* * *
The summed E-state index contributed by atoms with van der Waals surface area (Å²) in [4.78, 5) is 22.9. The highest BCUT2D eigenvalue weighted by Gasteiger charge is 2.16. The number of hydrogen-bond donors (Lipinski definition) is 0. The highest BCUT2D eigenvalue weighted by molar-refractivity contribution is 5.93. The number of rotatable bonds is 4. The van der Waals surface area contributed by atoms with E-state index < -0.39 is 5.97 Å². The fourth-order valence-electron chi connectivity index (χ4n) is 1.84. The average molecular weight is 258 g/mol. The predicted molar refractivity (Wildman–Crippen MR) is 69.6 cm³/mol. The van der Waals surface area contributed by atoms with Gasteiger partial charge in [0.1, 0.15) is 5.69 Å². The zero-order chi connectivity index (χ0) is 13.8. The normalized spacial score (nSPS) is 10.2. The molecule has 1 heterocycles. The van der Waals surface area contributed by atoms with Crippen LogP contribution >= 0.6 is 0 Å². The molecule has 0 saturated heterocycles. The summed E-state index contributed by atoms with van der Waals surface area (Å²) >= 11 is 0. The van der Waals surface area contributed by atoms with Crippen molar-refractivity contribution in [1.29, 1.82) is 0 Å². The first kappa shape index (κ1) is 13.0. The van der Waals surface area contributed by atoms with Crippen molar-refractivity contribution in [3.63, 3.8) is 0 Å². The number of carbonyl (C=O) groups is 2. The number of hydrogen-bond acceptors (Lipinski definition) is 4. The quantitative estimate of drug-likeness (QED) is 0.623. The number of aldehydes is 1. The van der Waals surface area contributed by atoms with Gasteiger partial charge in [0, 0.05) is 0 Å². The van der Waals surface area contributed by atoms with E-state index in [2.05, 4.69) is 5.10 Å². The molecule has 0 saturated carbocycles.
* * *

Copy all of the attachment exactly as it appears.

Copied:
The summed E-state index contributed by atoms with van der Waals surface area (Å²) in [4.78, 5) is 22.9. The highest BCUT2D eigenvalue weighted by Gasteiger charge is 2.16. The number of hydrogen-bond donors (Lipinski definition) is 0. The highest BCUT2D eigenvalue weighted by molar-refractivity contribution is 5.93. The number of rotatable bonds is 4. The van der Waals surface area contributed by atoms with E-state index < -0.39 is 5.97 Å². The fourth-order valence-electron chi connectivity index (χ4n) is 1.84. The average molecular weight is 258 g/mol. The predicted molar refractivity (Wildman–Crippen MR) is 69.6 cm³/mol. The van der Waals surface area contributed by atoms with Gasteiger partial charge in [0.1, 0.15) is 5.69 Å². The zero-order chi connectivity index (χ0) is 13.8. The normalized spacial score (nSPS) is 10.2. The molecule has 1 heterocycles. The van der Waals surface area contributed by atoms with Crippen LogP contribution >= 0.6 is 0 Å². The molecule has 0 saturated heterocycles. The summed E-state index contributed by atoms with van der Waals surface area (Å²) >= 11 is 0. The van der Waals surface area contributed by atoms with Crippen molar-refractivity contribution in [1.29, 1.82) is 0 Å². The first kappa shape index (κ1) is 13.0. The van der Waals surface area contributed by atoms with Crippen molar-refractivity contribution in [3.63, 3.8) is 0 Å². The number of carbonyl (C=O) groups is 2. The number of hydrogen-bond acceptors (Lipinski definition) is 4. The quantitative estimate of drug-likeness (QED) is 0.623. The number of aldehydes is 1. The van der Waals surface area contributed by atoms with Gasteiger partial charge in [0, 0.05) is 0 Å². The van der Waals surface area contributed by atoms with E-state index in [2.05, 4.69) is 5.10 Å². The molecule has 0 saturated carbocycles.